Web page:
Lewis "Scooter" Libby–the Vice President’s former chief of staff–has testified that President Bush authorized him to leak details of a highly classified intelligence assessment to the press to defend the Bush administration’s decision to go to war with Iraq, according to court papers filed Wednesday. We speak with investigative journalist Murray Waas. [includes rush transcript]
Lewis "Scooter" Libby–the Vice President’s former chief of staff–has testified that President Bush authorized him to leak details of a highly classified intelligence assessment to the press to defend the Bush administration’s decision to go to war with Iraq.
The news has created a firestorm in Washington. Throughout his presidency, Bush has often denounced leaks from his administration and vowed to punish the leakers. The top Democrat on the House Intelligence Committee, Congressmember Jane Harman of California said, "If the disclosure is true, it’s breathtaking. The president is revealed as the leaker-in-chief."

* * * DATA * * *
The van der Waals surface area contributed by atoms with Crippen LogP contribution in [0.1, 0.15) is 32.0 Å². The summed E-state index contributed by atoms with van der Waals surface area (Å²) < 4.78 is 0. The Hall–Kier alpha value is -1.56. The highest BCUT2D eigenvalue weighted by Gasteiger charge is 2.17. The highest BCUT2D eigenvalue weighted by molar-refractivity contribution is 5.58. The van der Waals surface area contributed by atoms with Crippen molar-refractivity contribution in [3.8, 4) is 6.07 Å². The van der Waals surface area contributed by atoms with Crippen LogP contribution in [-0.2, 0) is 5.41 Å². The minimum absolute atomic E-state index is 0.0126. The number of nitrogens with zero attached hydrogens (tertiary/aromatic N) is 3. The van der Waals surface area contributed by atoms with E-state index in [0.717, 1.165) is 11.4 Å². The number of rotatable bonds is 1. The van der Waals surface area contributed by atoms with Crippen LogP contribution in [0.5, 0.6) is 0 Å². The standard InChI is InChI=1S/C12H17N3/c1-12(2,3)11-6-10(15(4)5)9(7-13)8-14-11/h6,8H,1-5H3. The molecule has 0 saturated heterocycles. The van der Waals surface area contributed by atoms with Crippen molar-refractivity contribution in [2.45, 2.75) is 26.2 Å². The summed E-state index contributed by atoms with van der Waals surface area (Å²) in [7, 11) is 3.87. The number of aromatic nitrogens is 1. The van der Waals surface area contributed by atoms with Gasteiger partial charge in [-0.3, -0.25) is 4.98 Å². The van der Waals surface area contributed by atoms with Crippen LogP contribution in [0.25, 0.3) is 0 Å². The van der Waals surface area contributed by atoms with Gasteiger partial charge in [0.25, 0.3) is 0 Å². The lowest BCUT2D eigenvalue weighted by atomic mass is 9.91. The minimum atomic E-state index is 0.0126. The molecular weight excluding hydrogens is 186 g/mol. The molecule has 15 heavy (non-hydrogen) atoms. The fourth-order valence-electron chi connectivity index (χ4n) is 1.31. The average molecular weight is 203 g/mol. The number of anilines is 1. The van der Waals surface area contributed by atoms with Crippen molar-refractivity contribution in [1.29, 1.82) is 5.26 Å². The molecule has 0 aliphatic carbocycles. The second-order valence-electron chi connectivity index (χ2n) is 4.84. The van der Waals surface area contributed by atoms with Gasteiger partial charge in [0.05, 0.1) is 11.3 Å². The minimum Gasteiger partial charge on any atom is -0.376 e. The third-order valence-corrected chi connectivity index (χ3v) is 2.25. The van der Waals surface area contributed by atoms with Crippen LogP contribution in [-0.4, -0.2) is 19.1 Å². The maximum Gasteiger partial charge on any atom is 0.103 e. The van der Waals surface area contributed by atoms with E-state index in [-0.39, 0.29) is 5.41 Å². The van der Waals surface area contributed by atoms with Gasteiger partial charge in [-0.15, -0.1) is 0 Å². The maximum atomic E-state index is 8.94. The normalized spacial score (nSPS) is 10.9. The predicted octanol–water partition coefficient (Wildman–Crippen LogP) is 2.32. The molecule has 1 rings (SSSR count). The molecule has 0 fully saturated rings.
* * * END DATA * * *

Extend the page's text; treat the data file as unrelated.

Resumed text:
Libby’s grand jury testimony was cited in court papers filed by prosecutors late Wednesday. Libby was indicted in October on charges that he lied to investigators about his role in the outing of former CIA operative Valerie Plame, the wife of former Ambassador Joseph Wilson.
In July 2003, Wilson published an OpEd in the New York Times questioning the accuracy of Bush’s claim that Iraq had sought nuclear materials from Niger. According to Libby’s testimony, Vice President Dick Cheney told Libby to divulge to the media portions of a National Intelligence Estimate regarding Saddam Hussein’s alleged efforts to develop nuclear weapons to contradict Wilson’s claims.